hannah webb #1 for nec I am a socialist feminist and member of NCAFC, and I’m running for NEC because I want to see an NUS that backs activists on the ground and builds a sustainable mass movement for free, democratic and public education. I’m currently on my year abroad in Budapest, having spent a year as UCL union’s External Affairs and Campaigns Officer.
2. a national housing campaign decent, affordable housing for all
We are facing a housing crisis that is driving us into poverty and out of education. NUS has had policy on its books for years to organise tenants’ unions, but it has never been implemented. If elected to the NEC, I will fight for NUS to build a national housing campaign, and for the creation of tenants’ unions. But we need to do more than this – because housing is a social crisis facing everyone, and we badly need to fight more broadly for social housing and rent caps. As an activist and a union officer, I have fought alongside local residents who successfully defeated plans to demolish their estate to make way for a new UCL campus, and I played a role in supporting the Focus E15 campaign in east London. We need to link up with campaigns like these, and use NUS’s resources to generalise them.
4.hold the leadership to account get serious about free education
With or without NUS’s permission, there will be a movement for free education, democratisation of campuses and living grants. We need to be honest about what that means: it means years and years of mass mobilisations, national demos and campus-by-campus organising. A vote for me is a vote for an NUS which doesn’t back out of the fight, or pull support from demos.
1. Fight racism
for open borders
Our members face daily harassment and threats of deportation, not just from the far-right, but from the state and border officials. Despite a lot of talk, much of the student movement is still doing very little to challenge this. We should be leading the fight against the racism of mainstream politics and the far right, but more than that, we need practical action and solidarity with students and migrants facing deportation and harassment.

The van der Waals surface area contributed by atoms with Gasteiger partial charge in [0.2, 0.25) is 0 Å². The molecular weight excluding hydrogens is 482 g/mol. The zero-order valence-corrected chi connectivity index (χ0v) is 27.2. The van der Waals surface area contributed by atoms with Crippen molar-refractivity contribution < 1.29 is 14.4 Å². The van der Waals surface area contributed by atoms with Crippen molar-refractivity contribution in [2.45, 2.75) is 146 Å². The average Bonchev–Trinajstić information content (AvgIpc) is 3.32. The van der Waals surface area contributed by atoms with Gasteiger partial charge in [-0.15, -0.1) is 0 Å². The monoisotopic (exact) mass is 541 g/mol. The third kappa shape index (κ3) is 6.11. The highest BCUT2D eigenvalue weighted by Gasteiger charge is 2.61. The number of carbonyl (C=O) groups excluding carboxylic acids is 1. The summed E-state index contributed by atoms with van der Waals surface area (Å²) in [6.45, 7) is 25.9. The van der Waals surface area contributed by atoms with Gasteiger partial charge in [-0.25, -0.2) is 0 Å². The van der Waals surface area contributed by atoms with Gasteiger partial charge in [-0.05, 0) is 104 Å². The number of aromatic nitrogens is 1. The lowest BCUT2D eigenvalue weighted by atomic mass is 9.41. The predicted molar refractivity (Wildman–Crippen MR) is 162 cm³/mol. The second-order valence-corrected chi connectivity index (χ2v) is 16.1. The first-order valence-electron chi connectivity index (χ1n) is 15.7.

3.democratic unions not the national union of sabbs NUS is supposed to represent 7 million people – but in practice it is responsive to a tiny number of people. At present, our national union spends most of its time helping sabbatical officers to network and telling them that they’re really special. Our strength doesn’t come from playing nice with managers; but from our ability to persuade and disrupt. We need occupations, blockades, rent strikes and marches to be part of the every day vocabulary of student unionism – and to get that, we need democratic unions, which are run by students not external trustees or high-power general managers. I will fight for NUS to give proper guidance to unions, because being a good union involves taking risks and getting into fights with management.